I want to reiterate that there are times when this approach can be useful, but it's no panacea as they try desperately to imply in the video.

--- End quote ---

Very well said.

--- End quote ---

I don't see where in order to "do it right" you must shoot in raw. However you capture a great image, that's how you capture it. Film negatives, slide film, 4x6, 110 film, FF digital RAW, JPG. It doesn't matter. It's the shot you get, not what medium/media you capture it on. Now, would I vastly prefer RAW of some kind to JPG? You betcha! Although for RAW video, the storage requirements balloon a LOT more. One thing to keep in mind.

As has been mentioned, just because you are capturing at 24/25fps, doesn't mean your shutter is at 1/48 or 1/50. For smooth video you generally would want it closer to that, but as is mentioned in the video, 1/100 and 1/200 can still make reasonable video, and still be good for most stills. Not all of course, I fully submit, but many situations will still be able to be captured perfectly well at those shutter speeds.

The bit about lighting is on point, although you aren't always able to use them. But, as per the article/video, the 1DC has good, usable quality even at extremely high ISO levels. Alleviates some of the lighting needs, but certainly not in every case. For a studio, it might just be back to the good old days* of "hot" lights (* I'm not so old that I ever shot with them).

I'll submit that 24/25fps does take some of the control of exactly when the capture starts, but even so for many (not all) needs it should be more than sufficient. The 1DX can only capture at 12 fps, which is fully half of what the 1DC captures in 4K for video. I agree, when you hit "go" it likely takes a bit more of time to actually start recording than the 1DX may take to begin snapping frames, but if you can anticipate the shutter lack of hitting the shutter button, then you can adapt and anticipate the lag between capture starts which will let you get your shutter pretty close to when you need it, and crank the shutter speed up (decreasing video smoothness, but sharpening the image for stills) while still giving you double the available frames to choose from.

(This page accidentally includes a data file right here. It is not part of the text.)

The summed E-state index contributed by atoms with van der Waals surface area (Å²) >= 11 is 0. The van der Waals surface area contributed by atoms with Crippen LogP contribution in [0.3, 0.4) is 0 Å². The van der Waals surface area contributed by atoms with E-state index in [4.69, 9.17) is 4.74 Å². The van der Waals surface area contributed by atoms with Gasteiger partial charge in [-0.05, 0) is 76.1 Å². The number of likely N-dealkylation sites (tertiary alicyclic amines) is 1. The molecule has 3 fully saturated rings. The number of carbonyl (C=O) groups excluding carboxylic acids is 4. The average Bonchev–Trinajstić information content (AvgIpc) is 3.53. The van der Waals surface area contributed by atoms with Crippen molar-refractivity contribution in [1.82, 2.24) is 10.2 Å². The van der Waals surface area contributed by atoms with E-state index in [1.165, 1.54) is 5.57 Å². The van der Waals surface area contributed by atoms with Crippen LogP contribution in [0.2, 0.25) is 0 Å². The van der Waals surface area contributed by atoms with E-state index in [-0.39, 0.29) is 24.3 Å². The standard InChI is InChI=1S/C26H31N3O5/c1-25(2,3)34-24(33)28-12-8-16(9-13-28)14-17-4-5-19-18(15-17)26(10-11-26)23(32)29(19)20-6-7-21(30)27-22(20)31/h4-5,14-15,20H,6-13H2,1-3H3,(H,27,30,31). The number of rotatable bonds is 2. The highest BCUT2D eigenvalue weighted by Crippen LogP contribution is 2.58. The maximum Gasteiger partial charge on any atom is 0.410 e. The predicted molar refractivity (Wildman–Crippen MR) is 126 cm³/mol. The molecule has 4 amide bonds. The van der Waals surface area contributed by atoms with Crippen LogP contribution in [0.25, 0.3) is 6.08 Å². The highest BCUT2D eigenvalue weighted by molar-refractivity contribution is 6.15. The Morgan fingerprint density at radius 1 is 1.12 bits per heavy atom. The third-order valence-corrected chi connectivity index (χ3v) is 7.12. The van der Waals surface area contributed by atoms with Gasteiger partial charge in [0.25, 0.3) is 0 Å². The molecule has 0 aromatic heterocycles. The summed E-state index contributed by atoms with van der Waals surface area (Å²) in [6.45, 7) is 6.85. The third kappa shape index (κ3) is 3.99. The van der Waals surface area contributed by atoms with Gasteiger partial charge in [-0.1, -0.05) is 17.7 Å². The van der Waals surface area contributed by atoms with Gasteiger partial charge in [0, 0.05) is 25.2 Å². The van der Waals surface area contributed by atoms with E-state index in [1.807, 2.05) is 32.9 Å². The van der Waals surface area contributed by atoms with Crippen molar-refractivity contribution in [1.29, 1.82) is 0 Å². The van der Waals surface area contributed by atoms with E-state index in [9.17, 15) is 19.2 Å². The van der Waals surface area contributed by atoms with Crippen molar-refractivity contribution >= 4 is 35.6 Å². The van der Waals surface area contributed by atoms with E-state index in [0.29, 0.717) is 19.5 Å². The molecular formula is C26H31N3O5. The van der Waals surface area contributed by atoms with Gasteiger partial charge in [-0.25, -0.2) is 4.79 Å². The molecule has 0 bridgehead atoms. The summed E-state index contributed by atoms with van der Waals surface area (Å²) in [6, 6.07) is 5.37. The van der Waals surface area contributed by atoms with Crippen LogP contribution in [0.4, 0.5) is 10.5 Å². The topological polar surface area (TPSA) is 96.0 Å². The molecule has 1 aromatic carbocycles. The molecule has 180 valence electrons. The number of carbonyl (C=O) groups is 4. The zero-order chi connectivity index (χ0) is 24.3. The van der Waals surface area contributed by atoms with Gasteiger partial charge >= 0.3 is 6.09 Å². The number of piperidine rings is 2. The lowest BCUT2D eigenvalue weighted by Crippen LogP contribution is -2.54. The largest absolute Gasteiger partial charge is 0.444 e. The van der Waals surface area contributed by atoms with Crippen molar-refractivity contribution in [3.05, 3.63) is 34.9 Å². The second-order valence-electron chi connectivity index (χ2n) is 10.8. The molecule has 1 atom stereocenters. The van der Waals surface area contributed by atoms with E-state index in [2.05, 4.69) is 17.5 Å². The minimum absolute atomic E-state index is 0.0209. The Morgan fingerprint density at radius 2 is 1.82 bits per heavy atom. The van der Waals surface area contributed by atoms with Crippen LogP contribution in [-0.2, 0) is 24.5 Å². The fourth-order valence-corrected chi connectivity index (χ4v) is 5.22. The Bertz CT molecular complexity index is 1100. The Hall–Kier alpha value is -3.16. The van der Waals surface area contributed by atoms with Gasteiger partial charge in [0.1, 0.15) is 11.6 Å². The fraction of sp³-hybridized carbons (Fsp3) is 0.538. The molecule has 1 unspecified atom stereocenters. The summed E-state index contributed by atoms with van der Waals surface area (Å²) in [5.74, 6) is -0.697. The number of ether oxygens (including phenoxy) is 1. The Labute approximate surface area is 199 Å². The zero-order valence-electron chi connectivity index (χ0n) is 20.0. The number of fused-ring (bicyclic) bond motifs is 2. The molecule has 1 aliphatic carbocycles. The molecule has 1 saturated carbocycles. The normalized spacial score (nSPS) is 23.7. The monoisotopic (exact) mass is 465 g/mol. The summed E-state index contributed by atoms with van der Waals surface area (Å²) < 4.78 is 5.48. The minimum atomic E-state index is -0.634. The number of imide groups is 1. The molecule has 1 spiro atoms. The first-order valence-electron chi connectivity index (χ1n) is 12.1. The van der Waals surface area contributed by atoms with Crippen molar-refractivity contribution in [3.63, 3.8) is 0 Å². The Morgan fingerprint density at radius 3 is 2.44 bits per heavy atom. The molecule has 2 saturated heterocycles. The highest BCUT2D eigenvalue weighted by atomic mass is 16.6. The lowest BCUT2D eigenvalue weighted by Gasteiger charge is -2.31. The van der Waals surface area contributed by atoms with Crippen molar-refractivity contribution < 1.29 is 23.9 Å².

Last, I completely agree that as it exists at this moment with the 1DC, it's not useful everywhere, and I don't think the video really tries to imply that. Instead, it shows a different way to start thinking about capturing individual images. But that, in the opinion of those particular photographer/cinematographers, is good enough for many use-cases now, and floors them as to the quality they can get and that they already are working with mixed-media and this will only increase the opportunities that they have.

trygved:
I feel like what they are talking about is a mirrorless camera that can crank out 24+ frames per second.
When you get to a certain frame rate without a buffer holding you back, it's easier to call it a video camera.
The lines are definitely blurred between the two styles of image capturing.
Seeing as Canon has the tech to do this, I would almost prefer a camera that is pushed to its buffer that can get many more than 24 frames per second, but for a significantly shorter period of time.

Hell, I'd imagine we won't need to make this tradeoff for too much longer anyhow.